Does our Perception Mirror Reality? Theories of Perception in Buddhist Epistemology

Does our Perception Mirror Reality? Theories of Perception in Buddhist Epistemology


Systematic theory of perception first emerged in Buddhist thought in the writings of Dignāga (circa fifth century). He defined perception-arising from the convergence of object, sense faculty, and awareness-in terms of absence of conceptuality, the latter involving “associating names and kinds to the object.” Dharmakīrti (seventh century) developed this view further and defined perception as “cognition free of conceptuality and undistorted.” For both these thinkers, perception relates to unique particulars that constitute the real world while conceptual cognition relates to general characteristics that are constructs of our own thought. Subsequent developments, especially by Dharmottara (eighth century), ushered in a more “active” view where perception acquires a more “ascertaining” character and is seen as intimately connected to the arising of correct perceptual judgment and action readiness. 

These Buddhist epistemologists view perception as apprehending its object by assuming an “aspect” or phenomenal form imprinted upon the cognition through the contact of the object with the sense faculty. Although veridical sensory experience, especially visual awareness, is taken to be paradigmatic, perception is not confined to the sensory modalities alone. It includes mental perception as well. 

This presentation will situate Buddhist epistemology in its historical context, and focus on two points: 1) how perception is defined, and 2) how the insistence on perception being free of conceptuality raises important tensions within Buddhist epistemology, especially for the key question of how our perception and thought interact in creating an integrated cognitive experience of the world.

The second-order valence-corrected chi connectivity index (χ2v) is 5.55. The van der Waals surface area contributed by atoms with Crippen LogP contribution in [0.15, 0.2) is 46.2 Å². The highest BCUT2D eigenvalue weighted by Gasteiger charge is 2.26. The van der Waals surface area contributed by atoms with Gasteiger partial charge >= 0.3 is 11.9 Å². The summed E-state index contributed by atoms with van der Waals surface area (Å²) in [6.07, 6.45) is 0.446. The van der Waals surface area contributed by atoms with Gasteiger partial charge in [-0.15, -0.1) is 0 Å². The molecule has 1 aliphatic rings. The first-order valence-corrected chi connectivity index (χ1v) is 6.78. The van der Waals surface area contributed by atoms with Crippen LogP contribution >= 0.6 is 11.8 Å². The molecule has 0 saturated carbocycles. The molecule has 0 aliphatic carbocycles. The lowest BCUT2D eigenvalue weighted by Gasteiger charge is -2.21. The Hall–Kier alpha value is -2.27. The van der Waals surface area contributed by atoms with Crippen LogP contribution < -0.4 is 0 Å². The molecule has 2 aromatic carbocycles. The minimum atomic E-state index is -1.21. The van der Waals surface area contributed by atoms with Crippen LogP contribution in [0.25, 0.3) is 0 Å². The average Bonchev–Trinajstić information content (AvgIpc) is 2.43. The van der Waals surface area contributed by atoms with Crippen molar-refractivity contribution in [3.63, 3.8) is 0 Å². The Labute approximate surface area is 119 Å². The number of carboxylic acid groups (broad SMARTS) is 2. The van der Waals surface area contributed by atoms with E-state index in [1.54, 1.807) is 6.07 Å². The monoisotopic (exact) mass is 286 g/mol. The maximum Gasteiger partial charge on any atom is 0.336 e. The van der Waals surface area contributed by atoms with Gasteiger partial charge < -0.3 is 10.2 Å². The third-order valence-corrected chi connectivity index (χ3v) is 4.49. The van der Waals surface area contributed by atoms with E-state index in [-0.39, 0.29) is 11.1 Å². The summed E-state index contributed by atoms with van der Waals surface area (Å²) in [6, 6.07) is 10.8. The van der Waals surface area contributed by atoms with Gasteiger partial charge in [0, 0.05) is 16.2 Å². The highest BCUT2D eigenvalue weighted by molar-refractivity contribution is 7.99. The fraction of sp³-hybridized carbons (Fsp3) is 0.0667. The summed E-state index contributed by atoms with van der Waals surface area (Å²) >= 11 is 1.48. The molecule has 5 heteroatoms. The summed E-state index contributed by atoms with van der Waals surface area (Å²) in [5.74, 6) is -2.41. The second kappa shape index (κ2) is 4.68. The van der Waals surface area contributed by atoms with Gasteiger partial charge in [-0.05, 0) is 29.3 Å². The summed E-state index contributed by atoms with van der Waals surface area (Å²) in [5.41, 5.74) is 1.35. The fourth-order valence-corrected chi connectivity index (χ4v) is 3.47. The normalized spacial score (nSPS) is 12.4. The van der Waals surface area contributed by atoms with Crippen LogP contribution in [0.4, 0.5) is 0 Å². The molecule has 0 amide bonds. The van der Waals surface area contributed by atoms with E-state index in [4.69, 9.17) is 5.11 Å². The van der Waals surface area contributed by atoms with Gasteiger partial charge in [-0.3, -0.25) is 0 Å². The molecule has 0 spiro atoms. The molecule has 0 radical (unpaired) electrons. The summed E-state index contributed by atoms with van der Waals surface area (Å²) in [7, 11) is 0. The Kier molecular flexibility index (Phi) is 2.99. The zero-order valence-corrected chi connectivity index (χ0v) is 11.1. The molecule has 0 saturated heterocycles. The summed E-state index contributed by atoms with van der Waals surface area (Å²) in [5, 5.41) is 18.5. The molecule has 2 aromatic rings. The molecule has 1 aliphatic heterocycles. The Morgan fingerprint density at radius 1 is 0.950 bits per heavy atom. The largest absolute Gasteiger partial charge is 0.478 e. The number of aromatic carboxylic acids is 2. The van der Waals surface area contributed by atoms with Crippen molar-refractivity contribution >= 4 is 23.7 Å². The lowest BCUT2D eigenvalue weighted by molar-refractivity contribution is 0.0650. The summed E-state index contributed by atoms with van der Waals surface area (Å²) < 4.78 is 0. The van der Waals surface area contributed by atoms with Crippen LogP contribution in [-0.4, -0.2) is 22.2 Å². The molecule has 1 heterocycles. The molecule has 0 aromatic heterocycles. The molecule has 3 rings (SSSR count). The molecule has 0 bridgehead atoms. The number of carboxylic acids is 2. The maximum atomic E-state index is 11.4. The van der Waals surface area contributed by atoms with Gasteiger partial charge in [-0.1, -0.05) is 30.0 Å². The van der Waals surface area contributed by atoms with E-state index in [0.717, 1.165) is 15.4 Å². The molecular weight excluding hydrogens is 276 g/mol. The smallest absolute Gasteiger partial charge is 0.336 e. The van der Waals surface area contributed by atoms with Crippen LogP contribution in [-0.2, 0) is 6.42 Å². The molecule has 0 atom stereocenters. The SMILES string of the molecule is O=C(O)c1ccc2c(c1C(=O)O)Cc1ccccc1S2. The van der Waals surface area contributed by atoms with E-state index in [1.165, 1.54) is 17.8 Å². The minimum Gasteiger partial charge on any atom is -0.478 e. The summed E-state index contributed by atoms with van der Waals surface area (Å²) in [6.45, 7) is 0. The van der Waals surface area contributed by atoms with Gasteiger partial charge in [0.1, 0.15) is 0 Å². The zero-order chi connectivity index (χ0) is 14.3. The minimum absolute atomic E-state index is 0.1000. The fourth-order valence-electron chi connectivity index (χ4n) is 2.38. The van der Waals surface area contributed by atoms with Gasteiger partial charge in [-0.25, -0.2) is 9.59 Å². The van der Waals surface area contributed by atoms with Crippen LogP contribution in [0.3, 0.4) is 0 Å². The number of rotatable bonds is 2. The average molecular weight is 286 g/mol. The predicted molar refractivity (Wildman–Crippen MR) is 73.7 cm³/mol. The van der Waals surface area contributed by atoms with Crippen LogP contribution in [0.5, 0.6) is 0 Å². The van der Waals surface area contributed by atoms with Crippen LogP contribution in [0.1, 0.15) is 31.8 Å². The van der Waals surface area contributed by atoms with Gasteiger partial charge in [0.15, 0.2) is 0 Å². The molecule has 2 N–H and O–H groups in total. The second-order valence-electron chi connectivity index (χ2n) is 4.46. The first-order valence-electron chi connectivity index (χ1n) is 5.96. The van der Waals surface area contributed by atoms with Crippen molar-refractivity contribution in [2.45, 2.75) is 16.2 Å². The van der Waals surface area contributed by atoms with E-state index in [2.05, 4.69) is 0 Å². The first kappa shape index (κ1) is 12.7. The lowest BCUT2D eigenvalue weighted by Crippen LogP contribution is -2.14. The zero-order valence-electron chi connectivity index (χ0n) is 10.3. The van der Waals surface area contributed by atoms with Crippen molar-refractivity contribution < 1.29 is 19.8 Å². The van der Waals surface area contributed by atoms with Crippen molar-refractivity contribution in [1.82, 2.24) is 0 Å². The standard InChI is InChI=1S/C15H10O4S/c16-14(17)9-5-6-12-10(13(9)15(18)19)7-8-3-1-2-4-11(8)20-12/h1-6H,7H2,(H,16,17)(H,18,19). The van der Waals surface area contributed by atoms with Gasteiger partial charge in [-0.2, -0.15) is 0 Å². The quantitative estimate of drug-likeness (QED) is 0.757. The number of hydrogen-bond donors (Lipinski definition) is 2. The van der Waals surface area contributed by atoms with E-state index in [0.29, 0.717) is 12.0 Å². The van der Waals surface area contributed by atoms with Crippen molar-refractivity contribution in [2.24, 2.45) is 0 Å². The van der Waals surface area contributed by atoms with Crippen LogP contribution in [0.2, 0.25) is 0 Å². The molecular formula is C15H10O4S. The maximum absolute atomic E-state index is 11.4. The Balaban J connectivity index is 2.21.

• Dialogue 30
    19 sessions
  • December 14, 2015
    Sera Monastery, Bylakuppe, India
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Thupten Jinpa

Thupten Jinpa, PhD, was trained as a monk at the Shartse College of Ganden Monastic University, South India, where he received the Geshe Lharam degree. In addition, Jinpa holds a bachelor’s honors degree in philosophy and a PhD in religious studies, both from Cambridge University. He taught at Ganden monastery and worked as a research fellow in Eastern religions at Girton College, Cambridge University. Jinpa has been the principal English translator to His Holiness the Dalai Lama since 1985 and has translated and edited numerous books by the Dalai Lama, including the New York Times best-sellers Ethics for the New Millennium and The Art of Happiness, as well as Beyond Religion, Universe in a Single Atom, and Transforming the Mind. His own publications include, in addition to numerous Tibetan works, Essential Mind Training; Wisdom of the Kadam Masters; Self, Reality, and Reason in Tibetan Philosophy: Tsongkhapa’s Quest for the Middle View; as well as translations of major Tibetan works featured in The Library of Tibetan Classics series. He is the main author of Compassion Cultivation Training (CCT), an eight-week formal program developed at the Center for Compassion and Altruism Research and Education (CCARE) at Stanford University. Jinpa is an adjunct professor on the faculty of religious studies at McGill University, Montreal; the founder and president of the Institute of Tibetan Classics, Montreal; and the general series editor of The Library of Tibetan Classics series. He has been a core member of the Mind & Life Institute from its inception. Jinpa lives in Montreal and is married with two daughters.